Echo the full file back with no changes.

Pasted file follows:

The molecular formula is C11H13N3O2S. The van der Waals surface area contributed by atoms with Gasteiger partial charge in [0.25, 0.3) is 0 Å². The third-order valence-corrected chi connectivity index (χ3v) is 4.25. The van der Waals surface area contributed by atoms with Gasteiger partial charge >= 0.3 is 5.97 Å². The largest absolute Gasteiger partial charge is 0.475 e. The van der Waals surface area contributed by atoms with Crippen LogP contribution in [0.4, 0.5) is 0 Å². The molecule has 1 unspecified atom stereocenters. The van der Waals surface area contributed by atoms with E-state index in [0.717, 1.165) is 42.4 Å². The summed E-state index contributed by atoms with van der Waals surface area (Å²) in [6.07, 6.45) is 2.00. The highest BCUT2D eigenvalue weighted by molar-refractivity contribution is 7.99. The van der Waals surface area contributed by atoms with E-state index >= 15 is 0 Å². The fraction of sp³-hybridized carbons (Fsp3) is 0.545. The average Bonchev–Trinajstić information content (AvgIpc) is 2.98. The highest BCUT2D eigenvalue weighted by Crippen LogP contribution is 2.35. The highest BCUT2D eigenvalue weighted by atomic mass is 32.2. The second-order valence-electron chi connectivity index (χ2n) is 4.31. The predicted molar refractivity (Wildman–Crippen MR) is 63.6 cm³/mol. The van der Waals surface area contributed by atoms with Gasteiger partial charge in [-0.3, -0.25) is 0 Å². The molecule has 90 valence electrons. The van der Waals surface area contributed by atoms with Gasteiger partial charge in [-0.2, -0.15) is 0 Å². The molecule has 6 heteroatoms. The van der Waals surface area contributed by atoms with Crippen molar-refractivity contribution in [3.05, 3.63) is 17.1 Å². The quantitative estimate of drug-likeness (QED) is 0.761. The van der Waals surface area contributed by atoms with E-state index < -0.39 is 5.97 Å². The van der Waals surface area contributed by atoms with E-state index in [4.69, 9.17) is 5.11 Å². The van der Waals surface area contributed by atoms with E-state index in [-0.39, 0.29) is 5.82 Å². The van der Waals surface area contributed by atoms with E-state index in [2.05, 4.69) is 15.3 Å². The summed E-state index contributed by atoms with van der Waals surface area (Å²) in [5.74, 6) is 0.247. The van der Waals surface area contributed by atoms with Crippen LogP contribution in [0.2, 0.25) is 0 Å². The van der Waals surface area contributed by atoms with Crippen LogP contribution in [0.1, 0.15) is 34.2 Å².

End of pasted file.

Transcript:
The molecular formula is C11H13N3O2S. The van der Waals surface area contributed by atoms with Gasteiger partial charge in [0.25, 0.3) is 0 Å². The third-order valence-corrected chi connectivity index (χ3v) is 4.25. The van der Waals surface area contributed by atoms with Gasteiger partial charge >= 0.3 is 5.97 Å². The largest absolute Gasteiger partial charge is 0.475 e. The van der Waals surface area contributed by atoms with Crippen LogP contribution in [0.4, 0.5) is 0 Å². The molecule has 1 unspecified atom stereocenters. The van der Waals surface area contributed by atoms with E-state index in [0.717, 1.165) is 42.4 Å². The summed E-state index contributed by atoms with van der Waals surface area (Å²) in [6.07, 6.45) is 2.00. The highest BCUT2D eigenvalue weighted by molar-refractivity contribution is 7.99. The van der Waals surface area contributed by atoms with E-state index >= 15 is 0 Å². The fraction of sp³-hybridized carbons (Fsp3) is 0.545. The average Bonchev–Trinajstić information content (AvgIpc) is 2.98. The highest BCUT2D eigenvalue weighted by Crippen LogP contribution is 2.35. The highest BCUT2D eigenvalue weighted by atomic mass is 32.2. The second-order valence-electron chi connectivity index (χ2n) is 4.31. The predicted molar refractivity (Wildman–Crippen MR) is 63.6 cm³/mol. The van der Waals surface area contributed by atoms with Gasteiger partial charge in [-0.3, -0.25) is 0 Å². The molecule has 90 valence electrons. The van der Waals surface area contributed by atoms with Gasteiger partial charge in [-0.2, -0.15) is 0 Å². The molecule has 6 heteroatoms. The van der Waals surface area contributed by atoms with Crippen molar-refractivity contribution in [3.05, 3.63) is 17.1 Å². The quantitative estimate of drug-likeness (QED) is 0.761. The van der Waals surface area contributed by atoms with E-state index < -0.39 is 5.97 Å². The van der Waals surface area contributed by atoms with E-state index in [4.69, 9.17) is 5.11 Å². The van der Waals surface area contributed by atoms with E-state index in [-0.39, 0.29) is 5.82 Å². The van der Waals surface area contributed by atoms with E-state index in [2.05, 4.69) is 15.3 Å². The summed E-state index contributed by atoms with van der Waals surface area (Å²) in [5.74, 6) is 0.247. The van der Waals surface area contributed by atoms with Crippen LogP contribution in [0.2, 0.25) is 0 Å². The van der Waals surface area contributed by atoms with Crippen LogP contribution in [0.1, 0.15) is 34.2 Å².